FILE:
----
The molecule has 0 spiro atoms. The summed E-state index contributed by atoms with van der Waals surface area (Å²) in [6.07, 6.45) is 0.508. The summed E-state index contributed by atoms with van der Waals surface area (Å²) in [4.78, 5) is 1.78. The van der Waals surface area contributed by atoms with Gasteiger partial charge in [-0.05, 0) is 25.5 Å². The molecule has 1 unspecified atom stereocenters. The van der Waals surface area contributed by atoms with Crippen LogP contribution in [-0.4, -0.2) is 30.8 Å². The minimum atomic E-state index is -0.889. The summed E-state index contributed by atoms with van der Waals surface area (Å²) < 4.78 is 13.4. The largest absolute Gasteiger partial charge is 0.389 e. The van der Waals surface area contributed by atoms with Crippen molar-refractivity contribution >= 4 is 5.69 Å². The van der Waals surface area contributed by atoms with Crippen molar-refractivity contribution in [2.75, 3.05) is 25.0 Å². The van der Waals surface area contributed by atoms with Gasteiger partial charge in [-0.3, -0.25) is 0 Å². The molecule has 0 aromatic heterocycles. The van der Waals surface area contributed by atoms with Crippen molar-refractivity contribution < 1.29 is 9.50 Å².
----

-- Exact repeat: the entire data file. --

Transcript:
The molecule has 0 spiro atoms. The summed E-state index contributed by atoms with van der Waals surface area (Å²) in [6.07, 6.45) is 0.508. The summed E-state index contributed by atoms with van der Waals surface area (Å²) in [4.78, 5) is 1.78. The van der Waals surface area contributed by atoms with Gasteiger partial charge in [-0.05, 0) is 25.5 Å². The molecule has 1 unspecified atom stereocenters. The van der Waals surface area contributed by atoms with Crippen LogP contribution in [-0.4, -0.2) is 30.8 Å². The minimum atomic E-state index is -0.889. The summed E-state index contributed by atoms with van der Waals surface area (Å²) < 4.78 is 13.4. The largest absolute Gasteiger partial charge is 0.389 e. The van der Waals surface area contributed by atoms with Crippen molar-refractivity contribution >= 4 is 5.69 Å². The van der Waals surface area contributed by atoms with Crippen molar-refractivity contribution in [2.75, 3.05) is 25.0 Å². The van der Waals surface area contributed by atoms with Gasteiger partial charge in [-0.3, -0.25) is 0 Å². The molecule has 0 aromatic heterocycles. The van der Waals surface area contributed by atoms with Crippen molar-refractivity contribution < 1.29 is 9.50 Å².